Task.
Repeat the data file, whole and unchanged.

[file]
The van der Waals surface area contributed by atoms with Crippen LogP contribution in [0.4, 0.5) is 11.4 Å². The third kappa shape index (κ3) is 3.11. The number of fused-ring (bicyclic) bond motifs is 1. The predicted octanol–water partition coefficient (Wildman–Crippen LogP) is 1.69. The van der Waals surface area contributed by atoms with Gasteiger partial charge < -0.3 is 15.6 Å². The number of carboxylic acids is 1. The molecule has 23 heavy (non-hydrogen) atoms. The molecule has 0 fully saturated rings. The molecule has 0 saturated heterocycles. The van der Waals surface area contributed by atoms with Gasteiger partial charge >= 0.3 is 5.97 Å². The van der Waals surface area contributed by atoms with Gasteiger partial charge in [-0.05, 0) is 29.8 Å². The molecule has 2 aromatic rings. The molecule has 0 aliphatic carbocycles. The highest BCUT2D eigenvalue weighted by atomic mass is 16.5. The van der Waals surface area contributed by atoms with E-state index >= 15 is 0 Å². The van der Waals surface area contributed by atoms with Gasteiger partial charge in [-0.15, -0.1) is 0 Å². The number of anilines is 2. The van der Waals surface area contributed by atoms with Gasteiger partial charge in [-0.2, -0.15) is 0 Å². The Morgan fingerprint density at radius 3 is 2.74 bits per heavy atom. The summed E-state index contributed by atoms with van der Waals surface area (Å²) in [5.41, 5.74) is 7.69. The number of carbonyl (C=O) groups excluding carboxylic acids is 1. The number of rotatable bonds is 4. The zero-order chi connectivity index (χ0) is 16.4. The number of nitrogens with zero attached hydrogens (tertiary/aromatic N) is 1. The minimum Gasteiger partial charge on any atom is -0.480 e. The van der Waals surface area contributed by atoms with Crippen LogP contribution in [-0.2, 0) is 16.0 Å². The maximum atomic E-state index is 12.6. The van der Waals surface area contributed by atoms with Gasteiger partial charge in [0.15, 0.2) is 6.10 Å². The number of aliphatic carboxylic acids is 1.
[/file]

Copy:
The van der Waals surface area contributed by atoms with Crippen LogP contribution in [0.4, 0.5) is 11.4 Å². The third kappa shape index (κ3) is 3.11. The number of fused-ring (bicyclic) bond motifs is 1. The predicted octanol–water partition coefficient (Wildman–Crippen LogP) is 1.69. The van der Waals surface area contributed by atoms with Gasteiger partial charge < -0.3 is 15.6 Å². The number of carboxylic acids is 1. The molecule has 23 heavy (non-hydrogen) atoms. The molecule has 0 fully saturated rings. The molecule has 0 saturated heterocycles. The van der Waals surface area contributed by atoms with Gasteiger partial charge >= 0.3 is 5.97 Å². The van der Waals surface area contributed by atoms with Gasteiger partial charge in [-0.05, 0) is 29.8 Å². The molecule has 2 aromatic rings. The molecule has 0 aliphatic carbocycles. The highest BCUT2D eigenvalue weighted by atomic mass is 16.5. The van der Waals surface area contributed by atoms with E-state index >= 15 is 0 Å². The van der Waals surface area contributed by atoms with Gasteiger partial charge in [-0.15, -0.1) is 0 Å². The number of anilines is 2. The van der Waals surface area contributed by atoms with Gasteiger partial charge in [-0.2, -0.15) is 0 Å². The Morgan fingerprint density at radius 3 is 2.74 bits per heavy atom. The summed E-state index contributed by atoms with van der Waals surface area (Å²) in [5.41, 5.74) is 7.69. The number of carbonyl (C=O) groups excluding carboxylic acids is 1. The number of rotatable bonds is 4. The zero-order chi connectivity index (χ0) is 16.4. The number of nitrogens with zero attached hydrogens (tertiary/aromatic N) is 1. The minimum Gasteiger partial charge on any atom is -0.480 e. The van der Waals surface area contributed by atoms with Crippen LogP contribution in [-0.2, 0) is 16.0 Å². The maximum atomic E-state index is 12.6. The van der Waals surface area contributed by atoms with Gasteiger partial charge in [0.15, 0.2) is 6.10 Å². The number of aliphatic carboxylic acids is 1.